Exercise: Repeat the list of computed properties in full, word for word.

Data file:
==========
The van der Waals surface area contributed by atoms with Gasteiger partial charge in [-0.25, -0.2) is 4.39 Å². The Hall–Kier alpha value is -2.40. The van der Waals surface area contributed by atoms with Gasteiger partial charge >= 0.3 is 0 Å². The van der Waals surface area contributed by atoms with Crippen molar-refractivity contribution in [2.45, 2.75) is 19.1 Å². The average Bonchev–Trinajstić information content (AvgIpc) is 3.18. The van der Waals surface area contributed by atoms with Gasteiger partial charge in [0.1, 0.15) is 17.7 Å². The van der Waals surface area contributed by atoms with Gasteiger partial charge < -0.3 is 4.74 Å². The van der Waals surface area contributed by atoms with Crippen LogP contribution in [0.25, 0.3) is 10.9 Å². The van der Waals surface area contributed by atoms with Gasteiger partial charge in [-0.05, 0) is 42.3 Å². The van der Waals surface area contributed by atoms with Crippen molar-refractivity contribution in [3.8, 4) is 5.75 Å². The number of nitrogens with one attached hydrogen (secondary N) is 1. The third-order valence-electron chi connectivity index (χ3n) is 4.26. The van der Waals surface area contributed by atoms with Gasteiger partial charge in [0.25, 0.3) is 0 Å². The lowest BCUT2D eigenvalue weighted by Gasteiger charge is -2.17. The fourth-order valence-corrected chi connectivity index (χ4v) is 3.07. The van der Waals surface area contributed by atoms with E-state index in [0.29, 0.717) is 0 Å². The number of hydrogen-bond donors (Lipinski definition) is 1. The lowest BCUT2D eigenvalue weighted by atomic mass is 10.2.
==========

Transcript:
The van der Waals surface area contributed by atoms with Gasteiger partial charge in [-0.25, -0.2) is 4.39 Å². The Hall–Kier alpha value is -2.40. The van der Waals surface area contributed by atoms with Gasteiger partial charge >= 0.3 is 0 Å². The van der Waals surface area contributed by atoms with Crippen molar-refractivity contribution in [2.45, 2.75) is 19.1 Å². The average Bonchev–Trinajstić information content (AvgIpc) is 3.18. The van der Waals surface area contributed by atoms with Gasteiger partial charge in [0.1, 0.15) is 17.7 Å². The van der Waals surface area contributed by atoms with Gasteiger partial charge < -0.3 is 4.74 Å². The van der Waals surface area contributed by atoms with Crippen LogP contribution in [0.25, 0.3) is 10.9 Å². The van der Waals surface area contributed by atoms with Gasteiger partial charge in [-0.05, 0) is 42.3 Å². The van der Waals surface area contributed by atoms with Crippen molar-refractivity contribution in [3.8, 4) is 5.75 Å². The number of nitrogens with one attached hydrogen (secondary N) is 1. The third-order valence-electron chi connectivity index (χ3n) is 4.26. The van der Waals surface area contributed by atoms with Gasteiger partial charge in [0.25, 0.3) is 0 Å². The lowest BCUT2D eigenvalue weighted by Gasteiger charge is -2.17. The fourth-order valence-corrected chi connectivity index (χ4v) is 3.07. The van der Waals surface area contributed by atoms with E-state index in [0.29, 0.717) is 0 Å². The number of hydrogen-bond donors (Lipinski definition) is 1. The lowest BCUT2D eigenvalue weighted by atomic mass is 10.2.